FDA reviews Acadia Parkinson’s drug amid criticism

April 26, 2018

The U.S. FDA said it plans to review Acadia Pharmaceuticals’ Nuplazid, the only approved drug used to treat hallucinations and delusions associated with Parkinson’s disease.

Nuplazid was granted breakthrough therapy designation and approved by the FDA two years ago. The agency approved the drug based on the on evidence of benefit from a single clinical trial and evidence of side effects from a total of three trials. 

According to a recent CNN investigative piece, since Nuplazid’s release, there have been more than 2,200 "adverse events" reported that are possibly linked to the medication — including confusion, increased hallucinations and death.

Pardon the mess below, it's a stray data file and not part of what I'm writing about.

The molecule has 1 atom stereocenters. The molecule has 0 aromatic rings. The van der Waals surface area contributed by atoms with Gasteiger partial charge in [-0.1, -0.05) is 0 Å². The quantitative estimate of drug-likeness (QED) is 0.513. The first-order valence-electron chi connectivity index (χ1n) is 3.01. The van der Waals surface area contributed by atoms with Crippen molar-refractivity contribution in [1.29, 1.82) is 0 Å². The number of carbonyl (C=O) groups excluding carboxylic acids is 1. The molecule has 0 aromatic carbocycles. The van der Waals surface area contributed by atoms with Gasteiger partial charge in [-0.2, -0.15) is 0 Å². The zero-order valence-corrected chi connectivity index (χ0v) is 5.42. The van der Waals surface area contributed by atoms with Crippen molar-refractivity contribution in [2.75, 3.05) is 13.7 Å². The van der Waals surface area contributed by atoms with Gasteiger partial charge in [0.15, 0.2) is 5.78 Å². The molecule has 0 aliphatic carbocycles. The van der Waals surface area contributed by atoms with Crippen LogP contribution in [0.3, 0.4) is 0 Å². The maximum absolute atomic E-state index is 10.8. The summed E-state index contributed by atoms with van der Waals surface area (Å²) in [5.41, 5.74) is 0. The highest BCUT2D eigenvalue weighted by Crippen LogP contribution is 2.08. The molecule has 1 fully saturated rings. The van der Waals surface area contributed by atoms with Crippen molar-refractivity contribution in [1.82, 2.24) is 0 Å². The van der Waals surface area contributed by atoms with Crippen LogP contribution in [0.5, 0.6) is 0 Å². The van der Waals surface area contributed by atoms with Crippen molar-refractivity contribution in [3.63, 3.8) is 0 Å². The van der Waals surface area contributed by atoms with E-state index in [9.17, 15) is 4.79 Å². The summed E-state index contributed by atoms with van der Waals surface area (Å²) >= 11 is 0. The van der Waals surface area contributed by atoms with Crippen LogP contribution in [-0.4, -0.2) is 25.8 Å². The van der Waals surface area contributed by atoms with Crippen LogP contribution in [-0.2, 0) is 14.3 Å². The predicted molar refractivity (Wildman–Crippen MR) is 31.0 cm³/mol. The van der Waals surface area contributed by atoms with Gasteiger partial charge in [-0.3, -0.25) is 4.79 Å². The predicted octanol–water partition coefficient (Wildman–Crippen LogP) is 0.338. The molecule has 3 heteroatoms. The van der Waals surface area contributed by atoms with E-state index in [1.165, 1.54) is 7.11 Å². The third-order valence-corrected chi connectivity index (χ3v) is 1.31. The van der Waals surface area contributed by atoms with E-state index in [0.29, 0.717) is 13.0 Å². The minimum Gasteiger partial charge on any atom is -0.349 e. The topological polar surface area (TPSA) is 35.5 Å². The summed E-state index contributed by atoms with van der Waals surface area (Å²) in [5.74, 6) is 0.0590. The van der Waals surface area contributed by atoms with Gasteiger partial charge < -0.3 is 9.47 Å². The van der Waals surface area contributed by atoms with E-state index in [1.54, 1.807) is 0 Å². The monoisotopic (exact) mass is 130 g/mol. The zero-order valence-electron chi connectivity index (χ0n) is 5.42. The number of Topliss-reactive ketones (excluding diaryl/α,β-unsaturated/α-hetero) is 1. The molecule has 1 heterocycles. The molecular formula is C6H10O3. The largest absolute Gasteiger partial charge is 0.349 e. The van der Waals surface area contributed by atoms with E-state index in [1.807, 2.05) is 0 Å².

In response to questioning at a budget hearing last week, FDA Commissioner Scott Gottlieb told members of Congress that he would "take another look" at Nuplazid.

San Diego-based Acadia told CNN  that they continue “vigoriously” monitor all adverse events and that the benefit/risk profile of Nuplazid remains unchanged. The drugmaker pointed out that
Parkinson's disease is more typically seen in elderly patients with numerous medical comorbidities (simultaneous presence of more than one chronic disease or condition) and with an overall high risk of morbidity and mortality.